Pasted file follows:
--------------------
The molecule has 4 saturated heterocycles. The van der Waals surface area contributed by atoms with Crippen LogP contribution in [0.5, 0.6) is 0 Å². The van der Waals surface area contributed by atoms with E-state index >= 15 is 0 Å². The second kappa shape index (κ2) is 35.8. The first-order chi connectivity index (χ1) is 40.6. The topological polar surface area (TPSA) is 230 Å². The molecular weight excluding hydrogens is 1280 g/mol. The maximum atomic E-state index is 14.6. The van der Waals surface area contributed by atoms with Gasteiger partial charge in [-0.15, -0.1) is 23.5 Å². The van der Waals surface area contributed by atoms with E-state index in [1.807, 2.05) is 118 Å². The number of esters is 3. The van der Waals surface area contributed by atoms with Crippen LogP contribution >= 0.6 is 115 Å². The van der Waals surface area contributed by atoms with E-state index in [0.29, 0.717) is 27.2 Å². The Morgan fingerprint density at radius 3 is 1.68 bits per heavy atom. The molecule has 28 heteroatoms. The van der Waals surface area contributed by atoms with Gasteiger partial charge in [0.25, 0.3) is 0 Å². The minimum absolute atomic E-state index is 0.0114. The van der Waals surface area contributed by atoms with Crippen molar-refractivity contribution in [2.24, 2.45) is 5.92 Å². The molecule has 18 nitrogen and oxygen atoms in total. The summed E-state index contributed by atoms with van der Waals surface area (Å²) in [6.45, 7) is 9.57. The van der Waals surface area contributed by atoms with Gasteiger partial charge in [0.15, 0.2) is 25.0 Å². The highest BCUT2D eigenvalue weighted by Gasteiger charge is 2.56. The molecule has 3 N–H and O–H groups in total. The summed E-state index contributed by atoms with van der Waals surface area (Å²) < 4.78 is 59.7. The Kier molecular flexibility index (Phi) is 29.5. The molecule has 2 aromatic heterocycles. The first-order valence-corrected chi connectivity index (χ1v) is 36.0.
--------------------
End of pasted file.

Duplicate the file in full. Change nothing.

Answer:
The molecule has 4 saturated heterocycles. The van der Waals surface area contributed by atoms with Crippen LogP contribution in [0.5, 0.6) is 0 Å². The van der Waals surface area contributed by atoms with E-state index >= 15 is 0 Å². The second kappa shape index (κ2) is 35.8. The first-order chi connectivity index (χ1) is 40.6. The topological polar surface area (TPSA) is 230 Å². The molecular weight excluding hydrogens is 1280 g/mol. The maximum atomic E-state index is 14.6. The van der Waals surface area contributed by atoms with Gasteiger partial charge in [-0.15, -0.1) is 23.5 Å². The van der Waals surface area contributed by atoms with E-state index in [1.807, 2.05) is 118 Å². The number of esters is 3. The van der Waals surface area contributed by atoms with Crippen LogP contribution >= 0.6 is 115 Å². The van der Waals surface area contributed by atoms with E-state index in [0.29, 0.717) is 27.2 Å². The Morgan fingerprint density at radius 3 is 1.68 bits per heavy atom. The molecule has 28 heteroatoms. The van der Waals surface area contributed by atoms with Gasteiger partial charge in [0.25, 0.3) is 0 Å². The minimum absolute atomic E-state index is 0.0114. The van der Waals surface area contributed by atoms with Crippen molar-refractivity contribution in [2.24, 2.45) is 5.92 Å². The molecule has 18 nitrogen and oxygen atoms in total. The summed E-state index contributed by atoms with van der Waals surface area (Å²) in [6.45, 7) is 9.57. The van der Waals surface area contributed by atoms with Gasteiger partial charge in [0.15, 0.2) is 25.0 Å². The highest BCUT2D eigenvalue weighted by Gasteiger charge is 2.56. The molecule has 3 N–H and O–H groups in total. The summed E-state index contributed by atoms with van der Waals surface area (Å²) < 4.78 is 59.7. The Kier molecular flexibility index (Phi) is 29.5. The molecule has 2 aromatic heterocycles. The first-order valence-corrected chi connectivity index (χ1v) is 36.0.